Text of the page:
Neighbors were few and far between in those days but everybody was friendly and willing to divide the last mouthful. All except one, and his cupidity was so odious to his generous-hearted neighbors that the story of his greed is part of the history of Greene County.
It was a the time when the Delawares made their camp nearby that Bob Patterson rode in and finding the fields alluring built himself a cabin and settled down. He had been a good farmer in Tennessee so he had brought seeds and skill with him and he planted an orchard. The legend says that he grew the first apples and peaches in the southwest. For this service he might have been affectionately remembered, even venerated, had he not been lacking in the neighborly qualities that were the outstanding characteristic of those early pioneers who shared with one another that everyone might have a little. Bob was tall and ungainly and had teeth that protruded and were large and long.
One day an old man and his younger wife heading westward, stopped their covered wagon at his place and asked for corn to feed their weary horses. Patterson knew well that they could find no other corn within a half-day’s journey so he said that they could have it if they would pay two dollars a bushel for every ear. The old man looked at Patterson unbelievingly, and then went into a huddle with his wife. Suddenly she stuck her head out of the covered wagon and said:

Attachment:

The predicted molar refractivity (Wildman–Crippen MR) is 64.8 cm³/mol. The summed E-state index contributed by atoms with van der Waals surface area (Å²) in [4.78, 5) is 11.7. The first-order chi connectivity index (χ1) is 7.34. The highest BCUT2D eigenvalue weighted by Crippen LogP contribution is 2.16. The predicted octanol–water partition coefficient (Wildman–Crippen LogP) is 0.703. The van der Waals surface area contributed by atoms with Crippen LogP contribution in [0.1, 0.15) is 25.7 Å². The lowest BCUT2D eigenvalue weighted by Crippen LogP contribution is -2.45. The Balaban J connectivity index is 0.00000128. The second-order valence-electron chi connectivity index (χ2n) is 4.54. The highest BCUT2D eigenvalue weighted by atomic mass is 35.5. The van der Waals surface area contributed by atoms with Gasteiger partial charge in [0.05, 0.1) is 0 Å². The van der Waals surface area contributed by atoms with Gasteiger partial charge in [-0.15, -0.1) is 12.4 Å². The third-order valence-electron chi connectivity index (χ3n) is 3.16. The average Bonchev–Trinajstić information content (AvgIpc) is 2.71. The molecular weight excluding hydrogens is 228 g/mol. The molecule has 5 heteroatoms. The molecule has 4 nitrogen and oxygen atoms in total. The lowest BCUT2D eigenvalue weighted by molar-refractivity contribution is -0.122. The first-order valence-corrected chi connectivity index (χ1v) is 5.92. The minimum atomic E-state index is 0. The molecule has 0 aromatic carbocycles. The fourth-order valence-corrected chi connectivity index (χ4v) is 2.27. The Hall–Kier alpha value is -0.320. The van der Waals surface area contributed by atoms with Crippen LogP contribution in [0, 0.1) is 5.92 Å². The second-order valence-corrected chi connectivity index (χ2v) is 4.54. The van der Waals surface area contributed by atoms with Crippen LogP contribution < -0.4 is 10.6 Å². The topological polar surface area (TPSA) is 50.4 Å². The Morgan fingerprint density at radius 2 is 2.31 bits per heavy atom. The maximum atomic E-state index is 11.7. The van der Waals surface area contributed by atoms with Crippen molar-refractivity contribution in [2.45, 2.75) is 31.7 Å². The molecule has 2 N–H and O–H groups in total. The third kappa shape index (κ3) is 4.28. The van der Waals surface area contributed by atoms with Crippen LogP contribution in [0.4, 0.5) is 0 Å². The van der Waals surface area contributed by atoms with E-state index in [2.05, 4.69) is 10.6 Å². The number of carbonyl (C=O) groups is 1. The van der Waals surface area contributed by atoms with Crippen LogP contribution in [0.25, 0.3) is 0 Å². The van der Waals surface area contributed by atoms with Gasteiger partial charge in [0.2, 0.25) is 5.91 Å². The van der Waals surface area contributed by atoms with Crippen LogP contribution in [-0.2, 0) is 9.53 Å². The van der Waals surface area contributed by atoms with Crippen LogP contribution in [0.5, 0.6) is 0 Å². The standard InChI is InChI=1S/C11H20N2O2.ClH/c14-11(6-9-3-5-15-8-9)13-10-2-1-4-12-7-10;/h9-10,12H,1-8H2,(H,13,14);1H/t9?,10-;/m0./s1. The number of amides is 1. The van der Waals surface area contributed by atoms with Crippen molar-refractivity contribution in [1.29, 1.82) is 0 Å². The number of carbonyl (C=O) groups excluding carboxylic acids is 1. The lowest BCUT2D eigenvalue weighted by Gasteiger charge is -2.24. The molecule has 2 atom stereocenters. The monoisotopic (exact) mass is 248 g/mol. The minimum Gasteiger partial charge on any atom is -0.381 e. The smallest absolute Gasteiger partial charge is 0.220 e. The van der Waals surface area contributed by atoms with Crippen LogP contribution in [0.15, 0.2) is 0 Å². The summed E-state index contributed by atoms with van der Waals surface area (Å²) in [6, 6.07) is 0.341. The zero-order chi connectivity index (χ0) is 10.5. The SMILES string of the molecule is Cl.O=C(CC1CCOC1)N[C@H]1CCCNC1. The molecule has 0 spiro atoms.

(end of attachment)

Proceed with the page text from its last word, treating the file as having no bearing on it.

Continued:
“You go to Dickens with your corn, you stingy old hound; we don’t want nothin’ from a feller whose tushes is so long that he can bit the guts out of a punkin’ through a crack in a fence and not wet his lips. Go to Dickens with your corn. Come on old man,”
and the old man went on. The story was handed about and life became so unpleasant for Patterson that before long he disappeared, no one knew where, or cared. Oblivion gobbled him.